That makes sense.
-concentrates on bending. And in general from a stack up standpoint, you want to try and balance the construction. Thinner is typically better. There's again - there's all kinds of iterations there's - if it's a multi-layer flex - there's loose leaf constructions where you wouldn't necessarily bond the different layers together in the flex or bend region. You'd have them not connected. A bookbinder system is another way to do it where depending on the direction of the bend, the layers that are on the outside of the bend are actually longer. The layers on the inside - and again the fabricators that are skilled in that know how to space that - and to change the length of the circuit. But you know from a simpler standpoint, or from a more general standpoint thinner is typically better balanced. Balanced constructions are typically better for flex.
Well balanced construction is always a good idea, I'm just saying but I could see that right. Because I think you - what you're saying if I'm hearing you right, is you have to look for those opportunities for cracking right, or stressing at the bend radius, because that makes sense right. Just from a physics standpoint it makes sense that things would want to give or pull right?
Right, when you bend a flex circuit the other side compresses against it right, and every circuit will fail at some point. It's a matter of how many cycles you get out of it before it fails.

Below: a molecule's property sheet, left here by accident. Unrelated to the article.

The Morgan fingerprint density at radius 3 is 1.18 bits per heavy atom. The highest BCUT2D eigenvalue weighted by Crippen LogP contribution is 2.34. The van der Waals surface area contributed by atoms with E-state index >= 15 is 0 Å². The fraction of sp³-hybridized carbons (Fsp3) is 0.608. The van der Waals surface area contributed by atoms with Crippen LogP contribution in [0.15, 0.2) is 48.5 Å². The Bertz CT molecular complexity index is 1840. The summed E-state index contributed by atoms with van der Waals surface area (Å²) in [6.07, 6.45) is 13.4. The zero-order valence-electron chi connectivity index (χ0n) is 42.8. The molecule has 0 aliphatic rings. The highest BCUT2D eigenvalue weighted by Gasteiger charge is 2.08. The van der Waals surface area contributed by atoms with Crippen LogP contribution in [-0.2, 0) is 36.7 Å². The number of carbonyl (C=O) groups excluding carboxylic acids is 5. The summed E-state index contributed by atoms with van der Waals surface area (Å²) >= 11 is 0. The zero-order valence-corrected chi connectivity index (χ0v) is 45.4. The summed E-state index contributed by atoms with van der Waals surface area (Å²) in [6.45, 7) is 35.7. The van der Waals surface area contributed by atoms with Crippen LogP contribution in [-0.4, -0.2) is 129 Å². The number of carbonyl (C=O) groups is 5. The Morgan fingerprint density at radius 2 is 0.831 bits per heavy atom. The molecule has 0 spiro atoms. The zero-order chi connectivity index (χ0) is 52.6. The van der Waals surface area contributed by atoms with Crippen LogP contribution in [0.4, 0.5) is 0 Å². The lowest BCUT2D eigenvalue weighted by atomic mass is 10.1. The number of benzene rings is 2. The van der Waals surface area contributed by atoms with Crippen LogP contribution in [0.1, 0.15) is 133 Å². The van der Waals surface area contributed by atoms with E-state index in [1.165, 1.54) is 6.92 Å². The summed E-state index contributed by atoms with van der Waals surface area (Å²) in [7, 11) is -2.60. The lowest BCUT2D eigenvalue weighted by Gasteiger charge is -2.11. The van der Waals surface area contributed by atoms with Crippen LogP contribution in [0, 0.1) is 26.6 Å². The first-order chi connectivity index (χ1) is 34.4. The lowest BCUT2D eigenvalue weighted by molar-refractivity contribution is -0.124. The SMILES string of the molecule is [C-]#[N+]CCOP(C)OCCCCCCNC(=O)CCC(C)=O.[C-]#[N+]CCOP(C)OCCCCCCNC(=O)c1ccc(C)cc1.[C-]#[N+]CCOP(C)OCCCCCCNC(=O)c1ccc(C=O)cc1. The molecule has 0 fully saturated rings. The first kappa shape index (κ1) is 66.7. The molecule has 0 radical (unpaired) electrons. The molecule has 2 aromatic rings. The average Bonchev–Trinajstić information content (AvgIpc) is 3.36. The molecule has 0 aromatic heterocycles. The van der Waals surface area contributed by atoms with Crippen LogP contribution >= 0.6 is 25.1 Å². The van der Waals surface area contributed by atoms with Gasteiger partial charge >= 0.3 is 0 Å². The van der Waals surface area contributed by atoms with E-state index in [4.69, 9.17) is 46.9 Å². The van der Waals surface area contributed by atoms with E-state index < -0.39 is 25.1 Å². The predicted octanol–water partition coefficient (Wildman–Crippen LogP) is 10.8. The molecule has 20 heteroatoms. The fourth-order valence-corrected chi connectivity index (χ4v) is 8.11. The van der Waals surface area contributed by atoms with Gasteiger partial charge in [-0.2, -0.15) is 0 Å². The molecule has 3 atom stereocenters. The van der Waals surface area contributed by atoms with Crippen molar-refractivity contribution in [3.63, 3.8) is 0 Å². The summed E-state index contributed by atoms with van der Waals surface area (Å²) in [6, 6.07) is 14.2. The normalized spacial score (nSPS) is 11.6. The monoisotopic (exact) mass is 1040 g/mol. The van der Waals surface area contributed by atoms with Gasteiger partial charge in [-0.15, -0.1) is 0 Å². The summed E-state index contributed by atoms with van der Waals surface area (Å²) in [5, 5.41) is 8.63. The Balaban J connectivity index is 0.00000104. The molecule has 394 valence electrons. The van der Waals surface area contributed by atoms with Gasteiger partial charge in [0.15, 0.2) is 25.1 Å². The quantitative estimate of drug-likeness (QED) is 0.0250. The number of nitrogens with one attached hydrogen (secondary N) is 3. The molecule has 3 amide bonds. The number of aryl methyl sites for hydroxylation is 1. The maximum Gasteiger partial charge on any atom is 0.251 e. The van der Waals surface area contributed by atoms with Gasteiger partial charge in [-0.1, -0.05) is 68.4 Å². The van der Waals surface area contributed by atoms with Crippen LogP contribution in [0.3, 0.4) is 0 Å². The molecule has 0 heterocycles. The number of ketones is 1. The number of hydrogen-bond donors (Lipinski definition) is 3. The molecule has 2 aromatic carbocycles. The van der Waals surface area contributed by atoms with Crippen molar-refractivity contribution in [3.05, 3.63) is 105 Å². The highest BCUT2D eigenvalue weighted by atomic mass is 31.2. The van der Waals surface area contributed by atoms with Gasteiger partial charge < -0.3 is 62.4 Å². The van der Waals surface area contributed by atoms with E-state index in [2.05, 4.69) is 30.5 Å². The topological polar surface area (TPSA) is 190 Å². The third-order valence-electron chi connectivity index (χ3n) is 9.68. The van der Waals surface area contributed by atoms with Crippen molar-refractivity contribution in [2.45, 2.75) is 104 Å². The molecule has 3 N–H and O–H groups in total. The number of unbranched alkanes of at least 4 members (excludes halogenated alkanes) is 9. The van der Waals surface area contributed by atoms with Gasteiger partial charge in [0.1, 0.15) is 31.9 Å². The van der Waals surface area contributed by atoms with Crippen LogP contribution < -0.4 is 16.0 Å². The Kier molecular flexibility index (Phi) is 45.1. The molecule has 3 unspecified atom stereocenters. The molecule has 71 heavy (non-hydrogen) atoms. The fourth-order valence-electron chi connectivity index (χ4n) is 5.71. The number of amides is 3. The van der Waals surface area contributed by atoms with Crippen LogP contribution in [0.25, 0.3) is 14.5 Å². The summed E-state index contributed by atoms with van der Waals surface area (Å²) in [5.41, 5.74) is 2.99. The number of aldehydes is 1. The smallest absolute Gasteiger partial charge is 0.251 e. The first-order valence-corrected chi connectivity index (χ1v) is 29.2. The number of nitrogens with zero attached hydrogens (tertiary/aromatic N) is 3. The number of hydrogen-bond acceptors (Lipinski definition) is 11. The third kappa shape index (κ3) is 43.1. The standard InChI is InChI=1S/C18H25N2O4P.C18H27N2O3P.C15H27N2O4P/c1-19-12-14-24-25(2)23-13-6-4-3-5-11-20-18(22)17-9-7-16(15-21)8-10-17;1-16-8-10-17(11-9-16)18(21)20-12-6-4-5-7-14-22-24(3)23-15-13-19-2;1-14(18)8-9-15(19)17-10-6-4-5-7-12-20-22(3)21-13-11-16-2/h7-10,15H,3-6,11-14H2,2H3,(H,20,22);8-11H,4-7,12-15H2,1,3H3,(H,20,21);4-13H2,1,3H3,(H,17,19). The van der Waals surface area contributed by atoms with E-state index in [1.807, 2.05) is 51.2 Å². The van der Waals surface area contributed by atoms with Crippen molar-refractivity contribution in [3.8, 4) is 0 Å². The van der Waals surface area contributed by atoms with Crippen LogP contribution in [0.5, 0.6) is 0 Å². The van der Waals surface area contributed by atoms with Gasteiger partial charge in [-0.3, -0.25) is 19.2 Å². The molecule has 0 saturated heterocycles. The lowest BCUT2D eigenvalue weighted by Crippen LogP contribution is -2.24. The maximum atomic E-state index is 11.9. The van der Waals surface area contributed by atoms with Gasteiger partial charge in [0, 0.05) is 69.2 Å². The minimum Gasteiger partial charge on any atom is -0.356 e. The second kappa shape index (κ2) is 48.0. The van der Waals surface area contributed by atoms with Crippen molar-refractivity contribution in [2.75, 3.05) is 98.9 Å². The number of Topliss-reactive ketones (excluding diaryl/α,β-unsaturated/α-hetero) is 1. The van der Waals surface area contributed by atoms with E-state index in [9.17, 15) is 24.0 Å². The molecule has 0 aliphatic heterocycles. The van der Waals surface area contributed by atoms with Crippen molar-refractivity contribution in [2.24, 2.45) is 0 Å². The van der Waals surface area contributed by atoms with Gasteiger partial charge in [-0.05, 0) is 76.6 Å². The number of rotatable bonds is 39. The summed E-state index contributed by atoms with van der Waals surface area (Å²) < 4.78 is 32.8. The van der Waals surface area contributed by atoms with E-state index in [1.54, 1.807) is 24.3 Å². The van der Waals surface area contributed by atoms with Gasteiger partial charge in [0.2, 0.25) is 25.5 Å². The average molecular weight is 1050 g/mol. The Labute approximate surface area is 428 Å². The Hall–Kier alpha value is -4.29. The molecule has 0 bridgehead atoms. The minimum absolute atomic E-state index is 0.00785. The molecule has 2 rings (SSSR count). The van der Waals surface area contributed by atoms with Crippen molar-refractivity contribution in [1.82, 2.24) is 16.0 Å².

Right how do you measure those cycles by the way?
Well there are some standardized tests and there's an MIT bend test - there's some other testing that's done to see how a particular material, or even a design or stack up performs where it's bent repeatedly until you get failure. And then you can - you can rate the stack up or the and/or the material.
Where can you get that data? You mentioned IPC as a source. Is there any other thing - resources you could share - that I could share with the listeners where they could maybe look at some of these readings?
Yeah actually so DuPont's website, the Pyralux website, has some data on that and certainly some of the folks there could put your listeners in touch with some of the design guidelines.
Okay alright I know some folks there if you and I can't find him through the website then Jonathan just came in to talk at IPC designers Council Orange County I'll reach out to him see if...